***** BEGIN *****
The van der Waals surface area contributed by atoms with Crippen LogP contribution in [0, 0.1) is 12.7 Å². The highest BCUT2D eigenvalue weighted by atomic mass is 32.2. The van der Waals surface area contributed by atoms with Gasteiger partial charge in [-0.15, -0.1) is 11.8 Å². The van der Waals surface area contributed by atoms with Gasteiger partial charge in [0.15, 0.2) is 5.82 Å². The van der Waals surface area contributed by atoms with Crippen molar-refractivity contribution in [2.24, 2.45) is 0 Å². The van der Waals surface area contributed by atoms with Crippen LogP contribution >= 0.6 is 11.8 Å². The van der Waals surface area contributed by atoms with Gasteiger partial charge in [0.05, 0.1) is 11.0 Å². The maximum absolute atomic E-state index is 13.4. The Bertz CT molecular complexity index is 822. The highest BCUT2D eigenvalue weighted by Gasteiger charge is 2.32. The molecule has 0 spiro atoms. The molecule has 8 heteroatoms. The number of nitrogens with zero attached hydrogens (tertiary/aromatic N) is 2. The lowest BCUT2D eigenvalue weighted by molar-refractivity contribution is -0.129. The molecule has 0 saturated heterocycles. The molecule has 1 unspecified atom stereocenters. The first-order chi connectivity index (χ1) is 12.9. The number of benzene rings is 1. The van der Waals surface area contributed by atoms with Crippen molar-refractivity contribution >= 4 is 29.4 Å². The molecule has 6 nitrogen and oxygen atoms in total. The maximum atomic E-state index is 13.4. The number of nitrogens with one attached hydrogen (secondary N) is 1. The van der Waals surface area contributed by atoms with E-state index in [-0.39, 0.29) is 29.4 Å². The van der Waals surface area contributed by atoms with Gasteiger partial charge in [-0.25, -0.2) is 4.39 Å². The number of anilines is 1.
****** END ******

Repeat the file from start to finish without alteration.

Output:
The van der Waals surface area contributed by atoms with Crippen LogP contribution in [0, 0.1) is 12.7 Å². The highest BCUT2D eigenvalue weighted by atomic mass is 32.2. The van der Waals surface area contributed by atoms with Gasteiger partial charge in [-0.15, -0.1) is 11.8 Å². The van der Waals surface area contributed by atoms with Gasteiger partial charge in [0.15, 0.2) is 5.82 Å². The van der Waals surface area contributed by atoms with Crippen molar-refractivity contribution in [2.24, 2.45) is 0 Å². The van der Waals surface area contributed by atoms with Crippen LogP contribution >= 0.6 is 11.8 Å². The van der Waals surface area contributed by atoms with Gasteiger partial charge in [0.05, 0.1) is 11.0 Å². The maximum absolute atomic E-state index is 13.4. The Bertz CT molecular complexity index is 822. The highest BCUT2D eigenvalue weighted by Gasteiger charge is 2.32. The molecule has 0 spiro atoms. The molecule has 8 heteroatoms. The number of nitrogens with zero attached hydrogens (tertiary/aromatic N) is 2. The lowest BCUT2D eigenvalue weighted by molar-refractivity contribution is -0.129. The molecule has 0 saturated heterocycles. The molecule has 1 unspecified atom stereocenters. The first-order chi connectivity index (χ1) is 12.9. The number of benzene rings is 1. The van der Waals surface area contributed by atoms with Crippen molar-refractivity contribution >= 4 is 29.4 Å². The molecule has 6 nitrogen and oxygen atoms in total. The maximum atomic E-state index is 13.4. The number of nitrogens with one attached hydrogen (secondary N) is 1. The van der Waals surface area contributed by atoms with E-state index in [-0.39, 0.29) is 29.4 Å². The van der Waals surface area contributed by atoms with Gasteiger partial charge in [-0.25, -0.2) is 4.39 Å². The number of anilines is 1.